Particulate fluxes and circulation in a changing Arctic Ocean: tracer data and modeling

A complete review of published and new water column profiles of thorium-230 (230Th) and protactinium-231 (231Pa) concentrations and neodymium (Nd) isotopic compositions collected in the Amerasian Basin of the Arctic Ocean between 1983 and 2015 was performed by Grenier and co-workers (2019, see reference below). This review allowed them to identify regional and temporal variability of geochemical and physical oceanic properties, among which was a notable regional decrease in 230Th and 231Pa concentrations with time. They associated this decrease to an increase in the last decades of:

  • lateral and vertical particulate fluxes, resulting from enhanced sediment resuspension and productivity, respectively;
  • ocean mixing;

in response to increasing summer retreat of sea ice and enhanced coastal erosion.

These hypotheses were corroborated and complemented by a companion modeling paper, in which Yu and co-workers (2020) performed the first modeling of 230Th in the Arctic Ocean by coupling a physical model (NEMO configuration ANHA4) to a chemical scavenging one (230Th model). Their approach enabled them to characterize the relative contribution of the parameters – enhancement of particle fluxes vs. enhancement of ocean mesoscale mixing and advection– driving the modeled 230Th concentration decrease between 2002 and 2015.

2020, Grenier a
2020, Grenier
Figure: (a-b) From Grenier et al. (2019): regional and temporal variability of particulate fluxes and water mixing between the boundary and central part of the Canada Basin. (a) Comparison of 230Thd concentration (in fg kg-1) vertical profiles and potential temperature (in °C)-salinity profiles (with superimposed isopycnal σ0) at stations of very close location but of different sampling year. The 230Th minimum observed between 500 and 1000 m at CB4 (2015), not observed at station 3 (2000), suggests increased lateral advection of particles from the margins toward the central basin (corroborated by an associated maximum of particulate Fe at CB4, not shown here). The decrease in concentrations below 500 m between station 2700 in 2007 and L1.1 in 2009 suggests an increased contribution of boundary, 230Th-depleted water, mixing with overlying 230Th-enriched central water. These latter can also be identified in potential temperature-practical salinity profiles by thermohaline intrusions (McLaughlin et al., 2009), which are smoothed below 0.4°C (i.e. below 600 m depth) due to mixing with boundary water. (b) Schematic representation of the Canada Basin areas as defined from the 230Th profile features. Each station location is characterized following its degree of impact by coastal processes: weak, strong, or intermediate (white, black, and black/white filled circles, respectively), closely related to the extension of the boundary, northern, and mixed water areas. Color contours refer to the year of station sampling. Larger circles, cut in two halves, represent temporal variability of the spatial extension of boundary processes from the stations visited twice (a).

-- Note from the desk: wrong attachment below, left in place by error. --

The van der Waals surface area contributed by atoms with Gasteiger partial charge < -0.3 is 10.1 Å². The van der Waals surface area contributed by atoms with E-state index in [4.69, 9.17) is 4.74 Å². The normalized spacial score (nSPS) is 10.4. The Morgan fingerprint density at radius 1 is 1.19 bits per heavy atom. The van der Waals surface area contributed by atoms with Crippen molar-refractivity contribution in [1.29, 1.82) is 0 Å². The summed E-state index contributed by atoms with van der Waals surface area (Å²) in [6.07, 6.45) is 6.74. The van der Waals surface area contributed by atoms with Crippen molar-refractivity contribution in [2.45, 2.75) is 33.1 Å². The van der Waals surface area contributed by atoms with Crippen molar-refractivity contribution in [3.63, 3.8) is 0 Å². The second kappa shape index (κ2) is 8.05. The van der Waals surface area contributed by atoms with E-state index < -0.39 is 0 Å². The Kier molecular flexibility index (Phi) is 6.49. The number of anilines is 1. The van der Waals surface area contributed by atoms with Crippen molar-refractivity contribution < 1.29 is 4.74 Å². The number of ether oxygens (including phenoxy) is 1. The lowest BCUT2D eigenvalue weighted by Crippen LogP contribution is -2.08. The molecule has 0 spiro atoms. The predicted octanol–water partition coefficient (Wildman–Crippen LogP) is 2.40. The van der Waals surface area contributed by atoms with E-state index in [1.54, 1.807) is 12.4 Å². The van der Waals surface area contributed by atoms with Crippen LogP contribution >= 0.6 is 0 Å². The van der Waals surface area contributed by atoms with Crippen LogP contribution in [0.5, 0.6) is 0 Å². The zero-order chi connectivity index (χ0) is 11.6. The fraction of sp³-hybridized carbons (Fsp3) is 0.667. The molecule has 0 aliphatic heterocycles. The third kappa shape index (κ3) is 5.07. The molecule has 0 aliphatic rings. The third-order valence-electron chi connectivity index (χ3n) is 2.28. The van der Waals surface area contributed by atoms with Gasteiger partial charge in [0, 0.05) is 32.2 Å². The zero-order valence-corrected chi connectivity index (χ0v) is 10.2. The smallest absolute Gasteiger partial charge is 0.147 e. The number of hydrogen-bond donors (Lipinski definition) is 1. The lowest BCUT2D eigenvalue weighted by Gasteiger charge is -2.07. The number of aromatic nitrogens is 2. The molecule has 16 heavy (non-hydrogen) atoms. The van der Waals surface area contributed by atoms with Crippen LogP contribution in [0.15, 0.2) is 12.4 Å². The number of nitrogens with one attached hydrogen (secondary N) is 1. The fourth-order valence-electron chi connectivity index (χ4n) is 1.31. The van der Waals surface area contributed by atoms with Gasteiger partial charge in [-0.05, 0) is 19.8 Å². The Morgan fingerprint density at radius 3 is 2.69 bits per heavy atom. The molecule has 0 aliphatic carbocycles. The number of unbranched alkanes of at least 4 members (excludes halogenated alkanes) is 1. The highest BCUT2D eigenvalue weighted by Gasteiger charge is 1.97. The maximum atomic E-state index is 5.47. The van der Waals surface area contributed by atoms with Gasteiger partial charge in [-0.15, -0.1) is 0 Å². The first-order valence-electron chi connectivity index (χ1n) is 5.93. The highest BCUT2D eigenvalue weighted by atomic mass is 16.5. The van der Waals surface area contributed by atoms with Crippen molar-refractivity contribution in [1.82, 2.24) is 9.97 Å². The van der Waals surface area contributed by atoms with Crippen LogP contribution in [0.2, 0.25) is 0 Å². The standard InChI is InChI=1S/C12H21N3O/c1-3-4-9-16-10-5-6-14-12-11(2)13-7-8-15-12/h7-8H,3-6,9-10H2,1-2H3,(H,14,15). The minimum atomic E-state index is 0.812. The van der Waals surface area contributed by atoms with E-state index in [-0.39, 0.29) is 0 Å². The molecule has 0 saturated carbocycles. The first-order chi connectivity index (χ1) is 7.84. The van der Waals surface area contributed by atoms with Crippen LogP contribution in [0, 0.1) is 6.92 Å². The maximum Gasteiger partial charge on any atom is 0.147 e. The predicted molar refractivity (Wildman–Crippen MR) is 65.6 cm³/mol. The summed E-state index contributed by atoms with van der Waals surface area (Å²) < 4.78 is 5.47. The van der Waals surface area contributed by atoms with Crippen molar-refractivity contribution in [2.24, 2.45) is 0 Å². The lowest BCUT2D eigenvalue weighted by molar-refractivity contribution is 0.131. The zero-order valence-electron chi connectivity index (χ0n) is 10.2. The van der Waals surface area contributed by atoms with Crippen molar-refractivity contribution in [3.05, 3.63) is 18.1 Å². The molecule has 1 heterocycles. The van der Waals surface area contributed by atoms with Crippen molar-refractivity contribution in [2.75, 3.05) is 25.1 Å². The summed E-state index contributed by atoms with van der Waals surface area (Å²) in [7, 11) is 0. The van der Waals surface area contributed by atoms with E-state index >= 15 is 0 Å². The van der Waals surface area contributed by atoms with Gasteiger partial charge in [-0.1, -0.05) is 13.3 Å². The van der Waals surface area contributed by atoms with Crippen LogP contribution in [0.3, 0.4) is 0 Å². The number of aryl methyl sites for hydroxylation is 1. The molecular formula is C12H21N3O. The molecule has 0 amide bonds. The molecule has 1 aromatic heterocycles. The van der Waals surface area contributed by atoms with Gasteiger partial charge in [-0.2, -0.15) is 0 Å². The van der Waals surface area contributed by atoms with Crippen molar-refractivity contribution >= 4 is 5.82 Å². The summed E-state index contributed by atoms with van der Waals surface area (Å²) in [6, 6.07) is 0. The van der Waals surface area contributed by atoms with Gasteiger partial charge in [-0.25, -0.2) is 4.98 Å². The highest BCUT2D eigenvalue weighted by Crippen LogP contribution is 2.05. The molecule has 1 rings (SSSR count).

(c) From Yu et al. (2020): modeled contribution of sea ice retreat and ocean mixing increase to 230Th decrease. Time series of yearly and regionally averaged 230Th concentrations at 500 m in the Canada Basin. (1) Base Run (variable ocean flow and sea ice) versus Exp. 1, in which the ocean flow repeats 2002 and thus does not change with time. (2) Base Run versus Exp.2, where the sea ice is held at the 2002 level. These two comparisons show that the particle flux increase –defined as fully dependant on sea ice retreat– accounts for ~70% of the modeled 230Th concentration decrease since 2002, while the remaining ~30% decrease results from increases in ocean mesoscale mixing and advection.

References:

Grenier, M., François, R., Soon, M., Rutgers van der Loeff, M., Yu, X., Valk, O., Not, C., S. Bradley Moran, S. B., Edwards, R. L., Lu, Y., Lepore, K., & Allen, S. E. (2019). Changes in Circulation and Particle Scavenging in the Amerasian Basin of the Arctic Ocean over the Last Three Decades Inferred from the Water Column Distribution of Geochemical Tracers. Journal of Geophysical Research: Oceans, 124(12), 9338–9363. DOI: https://doi.org/10.1029/2019JC015265

Yu, X., Allen, S. E., François, R., Grenier, M., Myers, P. G., & Hu, X. (2020). Modeling Dissolved and Particulate Th in the Canada Basin: Implications for Recent Changes in Particle Flux and Intermediate Circulation. Journal of Geophysical Research: Oceans, 125(2). DOI: https://doi.org/10.1029/2019JC015640

McLaughlin, F. A., Carmack, E. C., Williams, W. J., Zimmermann, S., Shimada, K., & Itoh, M. (2009). Joint effects of boundary currents and thermohaline intrusions on the warming of Atlantic water in the Canada Basin, 1993–2007. Journal of Geophysical Research, 114, C00A12. DOI: https://doi.org/10.1029/2008JC005001

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